He advised that any allocation of resources to the Delivery Vehicle would be subject to the WMCA’s governance requirements and that the intention was to achieve ‘additionality’ i.e. the provision of affordable housing over and above what could be delivered normally on difficult to develop sites. He also reminded the Board that in respect of ‘Housing Needs’, this was a matter for each local authority, in their role as Local Planning Authorities, to determine through the Local Plan process albeit that the WMCA worked in collaboration local authorities worked in collaboration with the WMCA with local authorities to support the delivery of such proposals particularly those on brownfield land.


Councillor Angus Lees concurred with the views now expressed as no decision was required at this stage with the Full Business Case still in the development stage. He suggested that this be presented to the Overview and Scrutiny Committee in the first instance for consideration. He queried how the Management Board of the Delivery Vehicle, once established, would be held to account. The Chair commented that the Delivery Vehicle would be comprised of and operated by a number of Housing Associations, all of which would be subject to their normal governance arrangements and contracts with Homes England.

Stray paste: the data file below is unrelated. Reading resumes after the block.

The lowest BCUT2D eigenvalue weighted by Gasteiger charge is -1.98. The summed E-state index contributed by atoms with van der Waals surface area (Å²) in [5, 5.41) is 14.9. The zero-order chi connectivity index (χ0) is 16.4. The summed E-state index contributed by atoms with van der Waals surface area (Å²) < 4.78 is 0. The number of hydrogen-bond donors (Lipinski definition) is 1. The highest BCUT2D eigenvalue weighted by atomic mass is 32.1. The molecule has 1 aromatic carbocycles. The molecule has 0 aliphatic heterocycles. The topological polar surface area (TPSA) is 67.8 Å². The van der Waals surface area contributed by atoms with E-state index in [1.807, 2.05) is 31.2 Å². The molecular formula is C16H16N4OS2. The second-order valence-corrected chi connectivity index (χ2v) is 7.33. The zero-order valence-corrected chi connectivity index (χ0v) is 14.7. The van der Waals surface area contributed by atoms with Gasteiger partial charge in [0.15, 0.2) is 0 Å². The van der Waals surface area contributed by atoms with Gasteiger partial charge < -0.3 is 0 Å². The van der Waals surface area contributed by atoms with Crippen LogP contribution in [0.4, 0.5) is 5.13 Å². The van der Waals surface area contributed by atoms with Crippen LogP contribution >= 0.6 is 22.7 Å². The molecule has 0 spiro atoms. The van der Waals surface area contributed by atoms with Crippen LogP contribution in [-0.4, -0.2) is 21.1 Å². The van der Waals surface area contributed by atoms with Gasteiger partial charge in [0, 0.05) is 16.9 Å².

Councillor Jacqueline Sweetman commented that the development of the Delivery Vehicle was still in an embryonic stage and that this Board had the opportunity to shape its form. She drew to the attention of the Board that many brownfield sites were often unviable for development and asked whether the WMCA would contribute to the remediation and development costs in order to off-set the negative value. She also asked, in the circumstance of loan funding, whether the WMCA would be providing guarantees for this finance. Gareth Bradford explained that the Delivery Vehicle would act as a project Sponsor and, in the same way as any other organisation, would be required to comply with the Single Commissioning Framework to access any funding. He explained that there were rules and restrictions imposed on those funds by Government and these would have to be complied with e.g. the amount of money that could be put into any one development. He gave the example of the Housing Deal Land Fund which required the WMCA to deliver 8,000 dwellings in return for £100 million. This required the average support per unit to be no greater than £12,500 across the programme as a whole (although there could be significant variations on the level of grants within individual projects).and this matter was the subject of regular reports to the Investment Board. Currently, the WMCA was on track to deliver on the target. Any applications for loans would need to be applied for in the normal way with funding only being accessed with the approval of the Investment Board. Any decisions made in respect of funding would be subject to reports to the appropriate Board in the usual way.


Neil Taylor asked why the vehicle was needed and what value it would add.  Gareth Bradford explained that on some sites, the risk for the development industry were just too high.  He explained that, if housing associations worked together and with the WMCA, they could achieve more than if working independently.